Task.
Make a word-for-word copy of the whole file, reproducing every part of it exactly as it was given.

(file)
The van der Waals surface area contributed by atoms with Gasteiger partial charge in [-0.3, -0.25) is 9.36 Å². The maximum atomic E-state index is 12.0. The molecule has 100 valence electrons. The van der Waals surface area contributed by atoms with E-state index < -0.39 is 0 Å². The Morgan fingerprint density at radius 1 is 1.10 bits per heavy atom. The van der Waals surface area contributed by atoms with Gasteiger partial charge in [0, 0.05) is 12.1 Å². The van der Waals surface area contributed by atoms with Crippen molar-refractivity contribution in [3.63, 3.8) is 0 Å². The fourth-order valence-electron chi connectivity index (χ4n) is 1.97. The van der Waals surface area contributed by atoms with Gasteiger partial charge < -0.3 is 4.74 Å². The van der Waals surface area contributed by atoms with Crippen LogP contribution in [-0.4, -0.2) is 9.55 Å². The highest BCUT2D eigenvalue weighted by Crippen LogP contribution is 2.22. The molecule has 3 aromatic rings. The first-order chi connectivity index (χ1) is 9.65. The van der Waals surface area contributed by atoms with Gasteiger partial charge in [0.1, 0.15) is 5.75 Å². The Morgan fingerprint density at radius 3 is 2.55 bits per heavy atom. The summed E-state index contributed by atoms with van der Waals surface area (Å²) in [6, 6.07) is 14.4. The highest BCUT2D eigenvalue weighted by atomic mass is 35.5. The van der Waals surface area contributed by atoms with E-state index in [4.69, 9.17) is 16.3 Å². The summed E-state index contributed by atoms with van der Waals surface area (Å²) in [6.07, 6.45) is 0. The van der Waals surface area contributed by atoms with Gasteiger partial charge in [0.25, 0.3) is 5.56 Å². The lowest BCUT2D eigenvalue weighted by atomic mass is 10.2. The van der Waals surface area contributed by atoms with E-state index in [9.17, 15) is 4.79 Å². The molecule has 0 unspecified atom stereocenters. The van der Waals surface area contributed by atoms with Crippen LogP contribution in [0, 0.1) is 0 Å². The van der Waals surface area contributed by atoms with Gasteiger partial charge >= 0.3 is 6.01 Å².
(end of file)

The van der Waals surface area contributed by atoms with Gasteiger partial charge in [-0.3, -0.25) is 9.36 Å². The maximum atomic E-state index is 12.0. The molecule has 100 valence electrons. The van der Waals surface area contributed by atoms with E-state index < -0.39 is 0 Å². The Morgan fingerprint density at radius 1 is 1.10 bits per heavy atom. The van der Waals surface area contributed by atoms with Gasteiger partial charge in [0, 0.05) is 12.1 Å². The van der Waals surface area contributed by atoms with Crippen molar-refractivity contribution in [3.63, 3.8) is 0 Å². The fourth-order valence-electron chi connectivity index (χ4n) is 1.97. The van der Waals surface area contributed by atoms with Gasteiger partial charge < -0.3 is 4.74 Å². The van der Waals surface area contributed by atoms with Crippen LogP contribution in [-0.4, -0.2) is 9.55 Å². The highest BCUT2D eigenvalue weighted by Crippen LogP contribution is 2.22. The molecule has 3 aromatic rings. The first-order chi connectivity index (χ1) is 9.65. The van der Waals surface area contributed by atoms with Gasteiger partial charge in [0.1, 0.15) is 5.75 Å². The Morgan fingerprint density at radius 3 is 2.55 bits per heavy atom. The summed E-state index contributed by atoms with van der Waals surface area (Å²) in [6, 6.07) is 14.4. The highest BCUT2D eigenvalue weighted by atomic mass is 35.5. The van der Waals surface area contributed by atoms with E-state index in [4.69, 9.17) is 16.3 Å². The summed E-state index contributed by atoms with van der Waals surface area (Å²) in [6.07, 6.45) is 0. The van der Waals surface area contributed by atoms with Gasteiger partial charge in [0.25, 0.3) is 5.56 Å². The lowest BCUT2D eigenvalue weighted by atomic mass is 10.2. The van der Waals surface area contributed by atoms with E-state index in [9.17, 15) is 4.79 Å². The molecule has 0 unspecified atom stereocenters. The van der Waals surface area contributed by atoms with Crippen LogP contribution in [0, 0.1) is 0 Å². The van der Waals surface area contributed by atoms with Gasteiger partial charge >= 0.3 is 6.01 Å².